And I understand now. I understand what Maggie meant in every single word she said.
"I'm sorry." Maggie's voice is weighted. Darkened. Empathetic.
"Don't be sorry for me. It was my own choice. It was a way to get out of this life and this world. If all that is left in front of us is a never ending stream of consumption and entertainment, if that is all that our destiny holds, it's better to just opt out. It's better to just opt out as soon as you can, however you can. I knew what I was doing when I made my choice. And I made a choice."
"You must have been very brave."
"I suppose I was. But it was all too much. All far too much. I couldn't take it anymore. It wasn't as hard as you think it was."
"So it wasn't hard?"
"Oh it was hard. It was definitely hard. But I felt like I was in a different world where reality was so much more raw and real. I felt like I was walking towards my destiny. I felt like I was one single string in an instrument so much bigger than myself. Well, metaphorically. And in the end as hard as it was, it was possible. Very possible."
"We shouldn't have to kill ourselves just to escape this destiny."
"You're right. But what other way is there?"
"I guess freedom is freedom however it happens."
"Yeah. I guess it is."
"What made you realize, at first, how fucked up all of this was?"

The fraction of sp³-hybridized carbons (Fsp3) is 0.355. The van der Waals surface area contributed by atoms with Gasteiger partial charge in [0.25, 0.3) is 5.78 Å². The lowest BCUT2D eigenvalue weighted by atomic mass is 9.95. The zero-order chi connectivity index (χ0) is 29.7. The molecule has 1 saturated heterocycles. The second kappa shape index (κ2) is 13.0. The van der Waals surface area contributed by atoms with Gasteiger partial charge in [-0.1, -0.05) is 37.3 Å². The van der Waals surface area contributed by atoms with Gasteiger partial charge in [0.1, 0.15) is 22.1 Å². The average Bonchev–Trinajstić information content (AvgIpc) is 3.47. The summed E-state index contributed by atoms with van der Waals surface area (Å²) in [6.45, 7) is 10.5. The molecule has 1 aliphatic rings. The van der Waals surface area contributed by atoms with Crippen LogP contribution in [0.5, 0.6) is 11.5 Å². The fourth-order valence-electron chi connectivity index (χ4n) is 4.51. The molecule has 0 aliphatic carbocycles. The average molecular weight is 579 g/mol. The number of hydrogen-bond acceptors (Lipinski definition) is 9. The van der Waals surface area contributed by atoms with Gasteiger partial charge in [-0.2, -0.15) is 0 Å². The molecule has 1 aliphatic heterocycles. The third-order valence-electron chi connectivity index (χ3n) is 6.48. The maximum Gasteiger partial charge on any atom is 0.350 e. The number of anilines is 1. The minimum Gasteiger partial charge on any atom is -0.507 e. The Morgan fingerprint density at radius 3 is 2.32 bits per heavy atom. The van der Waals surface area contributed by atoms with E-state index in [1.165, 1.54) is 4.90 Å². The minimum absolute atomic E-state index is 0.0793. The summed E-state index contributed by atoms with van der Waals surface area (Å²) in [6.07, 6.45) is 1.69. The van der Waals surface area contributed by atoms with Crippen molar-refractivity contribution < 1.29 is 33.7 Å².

"I don't know, really. I read a book. Well, it was more of a notebook really. I found it lying in my school hallway. I don't know who wrote it. But it changed my entire view of everything, not overnight. But the more I thought about it, the more I noticed things, the more I realized."
Maggie is quiet for a long while, warm against my form in the darkness.
"We have to tell the others." Maggie's voice cuts cool and clear and purposeful through my tears.
"Tell them what?"
"About everything. About my brother's death. Your suicide attempt. How disillusioned we were with life. How probably every single one of us got dragged into this facility against our will. How we all need to get out. How we need to search for something more, something better, than this."
"Do you want to relive all your traumas all over again? Do you really want to tell this story again, to a potentially unsympathetic crowd, who might not care about your heartbreak?"